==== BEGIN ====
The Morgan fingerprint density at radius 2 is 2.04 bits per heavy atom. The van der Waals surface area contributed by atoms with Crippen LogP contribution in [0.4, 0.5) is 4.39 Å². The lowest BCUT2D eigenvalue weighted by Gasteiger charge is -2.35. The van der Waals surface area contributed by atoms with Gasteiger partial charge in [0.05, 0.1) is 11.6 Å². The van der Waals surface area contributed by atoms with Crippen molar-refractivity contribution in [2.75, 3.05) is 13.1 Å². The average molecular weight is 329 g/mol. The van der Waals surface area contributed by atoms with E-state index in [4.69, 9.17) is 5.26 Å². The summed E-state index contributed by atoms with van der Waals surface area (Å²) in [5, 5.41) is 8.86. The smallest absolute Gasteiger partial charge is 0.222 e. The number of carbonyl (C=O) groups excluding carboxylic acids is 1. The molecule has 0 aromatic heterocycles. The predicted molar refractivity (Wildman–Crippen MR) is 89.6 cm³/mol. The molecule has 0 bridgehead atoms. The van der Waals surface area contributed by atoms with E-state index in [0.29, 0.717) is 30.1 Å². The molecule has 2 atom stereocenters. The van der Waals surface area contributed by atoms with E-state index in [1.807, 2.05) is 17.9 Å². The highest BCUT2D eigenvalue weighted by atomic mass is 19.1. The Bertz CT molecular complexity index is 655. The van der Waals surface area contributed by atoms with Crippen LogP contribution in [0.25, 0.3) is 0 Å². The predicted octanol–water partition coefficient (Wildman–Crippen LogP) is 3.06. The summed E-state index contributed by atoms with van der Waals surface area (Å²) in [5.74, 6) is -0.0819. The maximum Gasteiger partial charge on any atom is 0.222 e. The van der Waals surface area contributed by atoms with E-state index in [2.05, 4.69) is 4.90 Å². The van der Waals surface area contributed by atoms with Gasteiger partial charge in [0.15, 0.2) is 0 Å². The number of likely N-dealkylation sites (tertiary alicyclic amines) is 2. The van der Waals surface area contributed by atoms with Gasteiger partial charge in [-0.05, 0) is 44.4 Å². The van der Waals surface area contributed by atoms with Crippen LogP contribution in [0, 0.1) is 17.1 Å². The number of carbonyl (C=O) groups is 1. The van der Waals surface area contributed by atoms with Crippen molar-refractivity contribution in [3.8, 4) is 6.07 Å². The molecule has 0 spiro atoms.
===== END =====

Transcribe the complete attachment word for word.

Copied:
The Morgan fingerprint density at radius 2 is 2.04 bits per heavy atom. The van der Waals surface area contributed by atoms with Crippen LogP contribution in [0.4, 0.5) is 4.39 Å². The lowest BCUT2D eigenvalue weighted by Gasteiger charge is -2.35. The van der Waals surface area contributed by atoms with Gasteiger partial charge in [0.05, 0.1) is 11.6 Å². The van der Waals surface area contributed by atoms with Crippen molar-refractivity contribution in [2.75, 3.05) is 13.1 Å². The average molecular weight is 329 g/mol. The van der Waals surface area contributed by atoms with E-state index in [4.69, 9.17) is 5.26 Å². The summed E-state index contributed by atoms with van der Waals surface area (Å²) in [5, 5.41) is 8.86. The smallest absolute Gasteiger partial charge is 0.222 e. The number of carbonyl (C=O) groups excluding carboxylic acids is 1. The molecule has 0 aromatic heterocycles. The predicted molar refractivity (Wildman–Crippen MR) is 89.6 cm³/mol. The molecule has 0 bridgehead atoms. The van der Waals surface area contributed by atoms with E-state index in [0.29, 0.717) is 30.1 Å². The molecule has 2 atom stereocenters. The van der Waals surface area contributed by atoms with E-state index in [1.807, 2.05) is 17.9 Å². The highest BCUT2D eigenvalue weighted by atomic mass is 19.1. The Bertz CT molecular complexity index is 655. The van der Waals surface area contributed by atoms with Crippen LogP contribution in [0.25, 0.3) is 0 Å². The predicted octanol–water partition coefficient (Wildman–Crippen LogP) is 3.06. The summed E-state index contributed by atoms with van der Waals surface area (Å²) in [5.74, 6) is -0.0819. The maximum Gasteiger partial charge on any atom is 0.222 e. The van der Waals surface area contributed by atoms with E-state index in [2.05, 4.69) is 4.90 Å². The van der Waals surface area contributed by atoms with Gasteiger partial charge in [0.15, 0.2) is 0 Å². The number of likely N-dealkylation sites (tertiary alicyclic amines) is 2. The van der Waals surface area contributed by atoms with Gasteiger partial charge in [-0.05, 0) is 44.4 Å². The van der Waals surface area contributed by atoms with Crippen LogP contribution in [0, 0.1) is 17.1 Å². The number of carbonyl (C=O) groups is 1. The van der Waals surface area contributed by atoms with Crippen molar-refractivity contribution in [3.8, 4) is 6.07 Å². The molecule has 0 spiro atoms.